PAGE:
Put a creative spin on reusable canvas grocery bags with this easy freezer paper stencil tutorial. Customize your bags however you would like, the sky’s the limit.
I love crafting. However, between homeschooling and homesteading, I have very little time left to create. Enter freezer paper stencils. With it, you can create any word/shape/picture that you want, as long as you can cut it out with an Exacto knife. You can transform any simple bag, T-shirt, apron, pillowcase, etc in an afternoon with a little paint.
Since moving to our homestead and no longer having trash service, I like to reuse and recycle as much as possible. I often use reusable bags for grocery shopping or at the farmer’s market. I recently came across a great deal on some plain canvas bags, but they were a little boring. Freezer paper stencils allowed me to get crafty and make myself some custom shopping bags.
This is a smaller, simple design but you could go bigger and more elaborate. The sky is the limit! You can customize your bag however you would like. Even these Lined Zippered Pouches can be decorated with fun stencils.
Here’s how to make your own custom canvas bag using a freezer paper stencil.
Gather the Supplies
- Print out of clip art or whatever you want to use as a stencil
- Canvas Shopping Bag
- Freezer Paper (Plastic Coated)
- Cutting mat or thick piece of cardboard
- X-ACTO Knife
- Fabric paint
- Paintbrush or Q tip
Step 1: Find an image
Find an image online that you want to use for your stencil or make your own. I like to browse clip art for ideas. Keep in mind that you will be cutting your stencil out with an Exacto knife, so keeping the designs fairly simple is the easiest. I created my own stencil for this canvas bag.
Step 2: Make your Stencil
Place the freezer paper on top of your stencil and trace the pattern on the dull side of the freezer paper. The freezer paper should be placed shiny side facing down and the dull side facing up. Using a pencil, carefully trace your pattern onto the freezer paper.
Step 3: Cut out Stencil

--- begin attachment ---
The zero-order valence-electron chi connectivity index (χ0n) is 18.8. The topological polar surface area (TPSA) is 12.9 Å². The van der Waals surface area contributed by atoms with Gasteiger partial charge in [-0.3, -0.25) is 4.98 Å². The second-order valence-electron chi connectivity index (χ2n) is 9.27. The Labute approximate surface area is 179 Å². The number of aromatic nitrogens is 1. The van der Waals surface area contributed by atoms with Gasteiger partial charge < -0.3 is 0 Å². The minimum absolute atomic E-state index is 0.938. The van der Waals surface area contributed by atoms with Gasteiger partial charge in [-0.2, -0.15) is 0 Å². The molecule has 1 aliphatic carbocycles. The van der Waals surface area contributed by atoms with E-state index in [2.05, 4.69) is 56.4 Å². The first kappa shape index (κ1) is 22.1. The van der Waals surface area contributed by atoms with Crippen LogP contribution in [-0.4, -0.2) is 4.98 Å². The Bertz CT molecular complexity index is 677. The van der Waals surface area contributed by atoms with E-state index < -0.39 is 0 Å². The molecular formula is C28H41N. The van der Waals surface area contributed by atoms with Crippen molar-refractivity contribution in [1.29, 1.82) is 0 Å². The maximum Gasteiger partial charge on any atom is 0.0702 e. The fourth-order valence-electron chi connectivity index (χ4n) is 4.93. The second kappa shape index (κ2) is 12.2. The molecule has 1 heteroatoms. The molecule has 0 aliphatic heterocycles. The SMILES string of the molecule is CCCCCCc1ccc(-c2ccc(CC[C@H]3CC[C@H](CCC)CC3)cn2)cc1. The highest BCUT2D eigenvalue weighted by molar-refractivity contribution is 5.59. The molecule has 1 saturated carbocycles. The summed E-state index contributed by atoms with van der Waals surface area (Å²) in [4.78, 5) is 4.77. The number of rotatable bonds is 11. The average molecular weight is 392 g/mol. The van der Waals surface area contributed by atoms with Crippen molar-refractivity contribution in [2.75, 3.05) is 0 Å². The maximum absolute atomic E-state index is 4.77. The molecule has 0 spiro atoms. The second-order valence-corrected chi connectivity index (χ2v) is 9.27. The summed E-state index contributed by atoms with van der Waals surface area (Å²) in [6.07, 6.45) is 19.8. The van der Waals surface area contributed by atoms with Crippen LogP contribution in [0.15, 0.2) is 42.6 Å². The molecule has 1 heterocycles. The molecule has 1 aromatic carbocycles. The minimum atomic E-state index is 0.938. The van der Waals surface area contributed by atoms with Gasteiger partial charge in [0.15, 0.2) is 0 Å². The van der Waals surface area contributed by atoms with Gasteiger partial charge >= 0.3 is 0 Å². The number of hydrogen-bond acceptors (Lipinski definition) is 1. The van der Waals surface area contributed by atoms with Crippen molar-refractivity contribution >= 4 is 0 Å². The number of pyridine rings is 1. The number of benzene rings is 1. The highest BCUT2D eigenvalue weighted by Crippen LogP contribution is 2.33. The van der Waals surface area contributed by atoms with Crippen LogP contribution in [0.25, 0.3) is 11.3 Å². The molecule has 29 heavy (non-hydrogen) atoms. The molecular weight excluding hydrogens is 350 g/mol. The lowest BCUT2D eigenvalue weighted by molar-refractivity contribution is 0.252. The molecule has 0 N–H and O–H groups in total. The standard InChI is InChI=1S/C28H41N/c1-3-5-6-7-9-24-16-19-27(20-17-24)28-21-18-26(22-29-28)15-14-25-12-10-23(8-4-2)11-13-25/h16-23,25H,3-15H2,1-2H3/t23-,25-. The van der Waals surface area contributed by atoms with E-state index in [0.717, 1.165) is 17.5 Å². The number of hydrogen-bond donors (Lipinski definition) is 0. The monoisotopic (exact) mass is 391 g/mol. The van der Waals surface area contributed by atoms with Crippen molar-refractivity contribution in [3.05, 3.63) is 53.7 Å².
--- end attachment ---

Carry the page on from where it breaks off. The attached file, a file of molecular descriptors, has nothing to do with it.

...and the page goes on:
After you have traced your pattern on the freezer paper, place the freezer paper on a cutting mat or a thick piece of cardboard. Using an X-Acto knife, carefully cut out your image. If you are cutting out words, like I am, be sure to cut out the inside of letters such as “a” and “e” first. Keep those pieces in a safe place, you will need them again.
Step 4: Iron on the Stencil
It’s time to place our stencil onto the canvas bag. Place the freezer paper onto the bag, keeping the shiny side down. Use a ruler to center your stencil. Once it’s positioned, iron the stencil onto the bag. Be careful that the freezer paper doesn’t bend and the edges are secured. If you have the inside bits of letters saved, carefully place them where they belong and iron them on.
Step 5: Paint!
Place a piece of paper or cardboard inside the bag to prevent the paint from bleeding through to the back. Using a paintbrush or Q-tip, carefully paint your stencil onto the bag. You may need to paint more than 1 coat of paint, but be patient! Let the first coat of paint dry before applying the second coat. This helps to prevent the paint from bleeding on the edges of your stencil.
Unless you applied a thick layer of paint, the paint should be dry in about 10-15 minutes.
Step 6: The Big Reveal
Now comes the fun part! Gently pull the freezer paper off and seeing your design underneath. Don’t be surprised if some of the freezer paper sticks in some places, that is normal. You may need to use the X-Acto knife to lift off the freezer paper, especially if you are using letters or small designs. Follow the fabric paint instructions in regards to washing and/or setting the paint.
Now you have your very own, custom canvas bag! Happy crafting!
Guest Blogger Janelle and her family live in the Missouri Ozarks and are currently building a permaculture farm, including an off-grid strawbale house. You can read about their adventures at Homestead in the Holler.
Latest posts by Guest Blogger (see all)
- 53 Easy Ways to Earn Money From Any Size Homestead - January 24, 2019
- How to Make Felted Acorns - August 13, 2018
- Raising Your Own Meat Birds - May 29, 2018